So, what can we as women do in order to combat gender bias that medical professionals have against us? As I discuss in the blog post When Your Doctor Doesn’t Believe You, the key to ensuring you get the medical treatment you need is to stand up for yourself and be as assertive as possible. Another tip that I’ve found over the years is to bring someone else with you to your appointments that can be your advocate – someone who can attest to the fact that you’re no longer able to do the things you used to due to your medical issues. While it’s unfortunate that we as women have to rely on others to advocate for us, sometimes this is the anecdotal ‘evidence’ that a physician needs to hear in order to take our plight seriously. If your doctor still doesn’t budge, then find a new provider who will actually help you get the treatment you need and deserve.

Do you believe that you’ve experienced a medical bias when getting a diagnosis or treatment for your autoimmune condition? Please share your experience by commenting below!

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How One Woman Lives Her Best Life Battling Two Autoimmune Diseases

Lisa Diven, a lifelong athlete, has battled two aggressive autoimmune diseases

Lisa Diven was a 23-year old athlete and recent university graduate when she first began what would become a long battle against chronic illness. Armed with a degree in mechanical engineering, she was ready to take on the world. Her health, however, had other plans.

Lisa was running 10 miles a day in preparation for a marathon race when she began to experience pain in her foot. Thinking that it was just a stress fracture, she avoided seeing a doctor until the pain worsened. When she finally did see her physician, he also thought it was just a stress fracture. Six months later, however, the pain had gotten even worse, and Lisa was forced to see a Rheumatologist, who diagnosed her with Rheumatoid Arthritis (RA), an autoimmune disease causing painful inflammation in one’s joints.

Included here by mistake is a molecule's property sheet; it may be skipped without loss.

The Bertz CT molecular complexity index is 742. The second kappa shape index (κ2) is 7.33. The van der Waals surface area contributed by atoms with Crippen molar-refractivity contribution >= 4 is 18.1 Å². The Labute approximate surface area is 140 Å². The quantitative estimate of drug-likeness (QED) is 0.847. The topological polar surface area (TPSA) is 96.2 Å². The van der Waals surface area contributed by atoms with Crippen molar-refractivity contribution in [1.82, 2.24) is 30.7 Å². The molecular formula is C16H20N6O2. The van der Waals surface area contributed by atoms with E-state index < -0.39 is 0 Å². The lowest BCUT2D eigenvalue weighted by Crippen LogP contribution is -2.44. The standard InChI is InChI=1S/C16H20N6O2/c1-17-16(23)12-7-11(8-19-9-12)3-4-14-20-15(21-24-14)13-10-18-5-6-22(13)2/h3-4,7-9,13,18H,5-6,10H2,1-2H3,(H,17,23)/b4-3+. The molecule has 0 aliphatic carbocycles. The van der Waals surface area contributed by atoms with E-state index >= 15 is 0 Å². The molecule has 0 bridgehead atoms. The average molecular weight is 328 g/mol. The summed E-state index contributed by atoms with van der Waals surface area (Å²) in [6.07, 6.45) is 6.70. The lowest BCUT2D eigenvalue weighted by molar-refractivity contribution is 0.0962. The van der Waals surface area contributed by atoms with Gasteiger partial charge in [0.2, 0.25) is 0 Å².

Although Lisa was relieved to put a name to her pain, she encountered another uphill battle. As a result of step therapy, her medical insurance required her to use less expensive treatments to prove they didn’t work until she could take the more expensive biologic medications that her doctor recommended. Consequently, Lisa was forced to take medications for six months, during which time her symptoms worsened and she experienced irreversible joint damage. Once Lisa finally started taking the biologics, her symptoms began to improve.

For the next 10 years of her life, rheumatoid arthritis continued to ravage Lisa’s every joint. Though she was able to control the disease with treatment, pain was still a major aspect of her life.

Eventually, Lisa and her husband decided to start a family. Due to the high-risk nature of the pregnancy, Lisa went to a high-risk obstetrics practice. Though she got through the pregnancy okay, she experienced a massive flare three months post delivery, and the medications that she had used with success previously no longer worked. She lost her appetite and lost weight, and she experienced migraines, vertigo, anxiety and depression. Lisa was forced to go on an extended medical leave, and later left her job completely. After seeing various specialists, Lisa was diagnosed with systemic lupus erythematosus (SLE), another autoimmune disease that causes widespread damage to the body’s vital organs, skin and joints.

Lisa is now being actively treated for lupus, all while controlling her existing RA symptoms. She is happy to report that she finally feels like she is returning to being ‘herself’ again. One of the things that helped Lisa the most was connecting with other patients through the Arthritis Foundation, through which she later started a local support group to help others living with the disease. These days, Lisa feels healthy more often than sick, and given her tumultuous health history, that’s a win she’ll take.

To read more about Lisa’s battle with autoimmune disease, visit healthywomen.org.